ETF Edge

What investors should know about single-stock ETFs

The fine print on single-stock ETFs
VIDEO9:3809:38
The fine print on single-stock ETFs

The opportunity to reap quick returns in the short term is garnering appeal from ETF investors who are either bearish or bullish on a single stock.

But as the latest way to trade single stocks takes off, there are key components of the products that investors should keep in mind before engaging.

THE DAILY RESET

Single-stock ETFs offers traders the exposure to the daily performance of a singular stock. TSLL, for example, gives bullish investors 1.5X the daily exposure. TSLS is meant for bearish investors to obtain 1X the return of the Tesla.

At the end of the day, it resets. It then starts again the next day.

"There is a swap that is utilized to give the leverage effect on all ETFs and in some counterparties," Reggie Brown, Principal at GTS, told Bob Pisani on CNBC's "ETF Edge" on Monday. "Some ETFs have five different swap counterparties to reduce the risk to individual investors.

Brown said that the leveraged ETFs are backed by a swap, A strike price, or the cutoff period, is the ending of the leverage. But the ETFs are still trading after the cutoff period where the swap is struck and reset.

"It's important to understand when the reset is, and what are the periods not covered," Brown said. "And then the next day, what happens."

For investors who hold on to their product over a period of days, Brown said that they will get the reset effect, or gamma.

"It's resetting inside of it," he said, "and you're not getting the full return."

SWAP COUNTERPARTY RISK

GraniteShares CEO Will Rhind said that counterparty risk is a valid concern when talking about a swap, a is a bilateral contract between two parties.

"The risk is, whoever the counterparty is, if they go bankrupt, then that will affect the value of the ETF," Rhind said on CNBC's 'ETF Edge' on Monday.

The counterparty is typically an investment bank, Rhind said. He used Lehman Brothers during the financial crisis as an example.

"There were a few issued exchange-traded notes that were canceled or redeemed as a result of that," he said. "People lost money, so that is a concern."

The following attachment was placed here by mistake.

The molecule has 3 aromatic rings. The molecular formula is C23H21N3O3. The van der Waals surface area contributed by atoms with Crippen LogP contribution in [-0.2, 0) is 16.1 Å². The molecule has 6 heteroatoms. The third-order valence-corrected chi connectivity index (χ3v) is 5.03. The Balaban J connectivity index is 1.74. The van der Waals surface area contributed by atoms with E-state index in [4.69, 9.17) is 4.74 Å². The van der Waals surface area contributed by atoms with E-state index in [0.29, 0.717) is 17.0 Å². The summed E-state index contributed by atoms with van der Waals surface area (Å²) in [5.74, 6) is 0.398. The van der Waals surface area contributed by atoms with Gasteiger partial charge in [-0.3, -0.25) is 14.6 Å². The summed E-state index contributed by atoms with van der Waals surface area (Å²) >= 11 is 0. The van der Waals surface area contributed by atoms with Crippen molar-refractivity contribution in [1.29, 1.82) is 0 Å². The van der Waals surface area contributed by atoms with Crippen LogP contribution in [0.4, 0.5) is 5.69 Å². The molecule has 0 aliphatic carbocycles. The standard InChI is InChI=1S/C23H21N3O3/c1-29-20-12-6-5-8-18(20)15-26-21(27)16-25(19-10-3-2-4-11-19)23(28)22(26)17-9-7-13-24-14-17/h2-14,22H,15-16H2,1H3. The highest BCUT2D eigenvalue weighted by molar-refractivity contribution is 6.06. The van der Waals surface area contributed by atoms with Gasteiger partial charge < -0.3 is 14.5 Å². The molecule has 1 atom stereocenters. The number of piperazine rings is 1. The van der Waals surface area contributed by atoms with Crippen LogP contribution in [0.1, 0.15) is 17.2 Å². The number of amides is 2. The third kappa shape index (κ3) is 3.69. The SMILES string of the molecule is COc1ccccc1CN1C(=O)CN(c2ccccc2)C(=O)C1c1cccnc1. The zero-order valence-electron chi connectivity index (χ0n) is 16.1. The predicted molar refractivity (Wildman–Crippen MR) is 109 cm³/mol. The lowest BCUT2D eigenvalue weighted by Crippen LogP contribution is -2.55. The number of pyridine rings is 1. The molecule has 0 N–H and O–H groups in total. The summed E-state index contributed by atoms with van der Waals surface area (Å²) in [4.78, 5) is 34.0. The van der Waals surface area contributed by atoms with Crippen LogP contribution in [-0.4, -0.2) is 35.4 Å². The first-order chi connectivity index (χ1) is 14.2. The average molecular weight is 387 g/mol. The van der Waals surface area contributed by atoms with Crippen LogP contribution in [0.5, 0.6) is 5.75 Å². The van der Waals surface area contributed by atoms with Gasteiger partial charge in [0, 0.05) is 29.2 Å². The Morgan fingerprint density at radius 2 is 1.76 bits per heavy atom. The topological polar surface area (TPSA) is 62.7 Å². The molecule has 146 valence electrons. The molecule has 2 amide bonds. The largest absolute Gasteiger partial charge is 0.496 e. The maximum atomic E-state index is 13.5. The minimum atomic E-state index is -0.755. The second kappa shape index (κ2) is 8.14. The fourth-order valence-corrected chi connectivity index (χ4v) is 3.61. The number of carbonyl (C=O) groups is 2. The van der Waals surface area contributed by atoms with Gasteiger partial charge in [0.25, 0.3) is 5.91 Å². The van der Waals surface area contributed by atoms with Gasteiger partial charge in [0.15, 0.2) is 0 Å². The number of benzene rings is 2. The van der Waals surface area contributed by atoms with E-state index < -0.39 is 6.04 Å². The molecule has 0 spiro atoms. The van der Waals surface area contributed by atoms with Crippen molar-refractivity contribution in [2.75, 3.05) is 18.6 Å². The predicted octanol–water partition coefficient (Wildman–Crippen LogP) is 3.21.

But since single-stock ETFs are meant to be held for a short period of time, Rhind said that counterparty risk is typically not a high level of concern for investors.

"You can trade in and out of it," he said.

TESTING VOLATILITY

There are currently single-stock ETFs for Tesla, Apple, Coinbase, Nike, Pfizer, Paypal and NVIDIA. Brown said that issuers will not keep a product in the marketplace that's not getting reception by gaining assets.

"Generally, stocks that have high conviction, high beta and high volatility is probably where you'll see the most assess in a levered or inverse single-stock structure," Brown said.

Direxion, for example, recently launched a suite of single-stock ETFs that revolve around Tesla and Apple. Dave Mazza, Direxion's Managing Director and Head of Product, said that filings for other securities are ongoing, particularly for some of the mega cap names.

"At this time, we're really focused at getting some of those larger names that have depth of volume and liquidity around them," Mazza said, "so that we are in the best position to both create ETFs and manage them as daily trading tools."

While volatility and volume are key components to identifying a stock that can function as an ETF on its own, Rhind said that it also must be commercially viable.

"The question we always get asked is 'can you do it on Gamestop or AMC?' Rhind said. "And so far the answer has been that it's too volatile."

Regulatory rules on how products can be launched guide the decision-making process and the amount of leverage offered, Rhind said.

"There are stocks that are just too volatile that wouldn't be able to compute with that rule," Rhind said. "And going back to the reset with reinvesting profits every day with the rebalance at the end of each day, there are stocks out there that are just too volatile."

Single-stock ETFs first launched last month, so the levels of demand for the products and its ongoing sustainability are unsettled for the time being. And as the products accelerate, Brown said that the innovation is broadening the ETF industry.

"These are the good things, bringing investors into the marketplace," Brown said. "But having a clear view on investment tools versus trading tools as we go further into innovation is probably the best practice we can put in."